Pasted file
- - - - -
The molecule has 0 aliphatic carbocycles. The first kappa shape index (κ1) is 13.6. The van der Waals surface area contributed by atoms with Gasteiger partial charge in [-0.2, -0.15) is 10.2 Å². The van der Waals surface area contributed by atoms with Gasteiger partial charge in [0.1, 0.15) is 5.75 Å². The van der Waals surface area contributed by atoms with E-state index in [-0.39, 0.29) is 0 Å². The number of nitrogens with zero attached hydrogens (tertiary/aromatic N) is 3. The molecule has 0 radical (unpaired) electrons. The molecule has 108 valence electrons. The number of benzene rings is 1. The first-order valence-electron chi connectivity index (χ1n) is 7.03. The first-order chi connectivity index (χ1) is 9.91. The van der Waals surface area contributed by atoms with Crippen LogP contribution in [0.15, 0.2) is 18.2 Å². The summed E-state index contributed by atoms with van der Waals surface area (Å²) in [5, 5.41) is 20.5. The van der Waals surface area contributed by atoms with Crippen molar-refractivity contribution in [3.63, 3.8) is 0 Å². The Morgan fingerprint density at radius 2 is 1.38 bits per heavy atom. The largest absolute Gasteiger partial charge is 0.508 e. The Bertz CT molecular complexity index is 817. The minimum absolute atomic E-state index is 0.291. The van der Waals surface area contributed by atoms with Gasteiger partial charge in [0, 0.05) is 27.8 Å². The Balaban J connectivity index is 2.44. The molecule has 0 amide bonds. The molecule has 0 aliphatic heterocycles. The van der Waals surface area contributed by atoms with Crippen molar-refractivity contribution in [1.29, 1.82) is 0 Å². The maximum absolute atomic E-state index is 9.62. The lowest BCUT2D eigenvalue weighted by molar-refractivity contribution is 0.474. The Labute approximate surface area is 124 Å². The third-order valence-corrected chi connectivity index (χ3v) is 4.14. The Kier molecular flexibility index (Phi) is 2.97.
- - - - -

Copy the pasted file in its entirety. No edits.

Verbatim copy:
The molecule has 0 aliphatic carbocycles. The first kappa shape index (κ1) is 13.6. The van der Waals surface area contributed by atoms with Gasteiger partial charge in [-0.2, -0.15) is 10.2 Å². The van der Waals surface area contributed by atoms with Gasteiger partial charge in [0.1, 0.15) is 5.75 Å². The van der Waals surface area contributed by atoms with E-state index in [-0.39, 0.29) is 0 Å². The number of nitrogens with zero attached hydrogens (tertiary/aromatic N) is 3. The molecule has 0 radical (unpaired) electrons. The molecule has 108 valence electrons. The number of benzene rings is 1. The first-order valence-electron chi connectivity index (χ1n) is 7.03. The first-order chi connectivity index (χ1) is 9.91. The van der Waals surface area contributed by atoms with Crippen LogP contribution in [0.15, 0.2) is 18.2 Å². The summed E-state index contributed by atoms with van der Waals surface area (Å²) in [5, 5.41) is 20.5. The van der Waals surface area contributed by atoms with Crippen molar-refractivity contribution in [3.63, 3.8) is 0 Å². The Morgan fingerprint density at radius 2 is 1.38 bits per heavy atom. The largest absolute Gasteiger partial charge is 0.508 e. The Bertz CT molecular complexity index is 817. The minimum absolute atomic E-state index is 0.291. The van der Waals surface area contributed by atoms with Gasteiger partial charge in [0, 0.05) is 27.8 Å². The Balaban J connectivity index is 2.44. The molecule has 0 amide bonds. The molecule has 0 aliphatic heterocycles. The van der Waals surface area contributed by atoms with Crippen molar-refractivity contribution in [1.29, 1.82) is 0 Å². The maximum absolute atomic E-state index is 9.62. The lowest BCUT2D eigenvalue weighted by molar-refractivity contribution is 0.474. The Labute approximate surface area is 124 Å². The third-order valence-corrected chi connectivity index (χ3v) is 4.14. The Kier molecular flexibility index (Phi) is 2.97.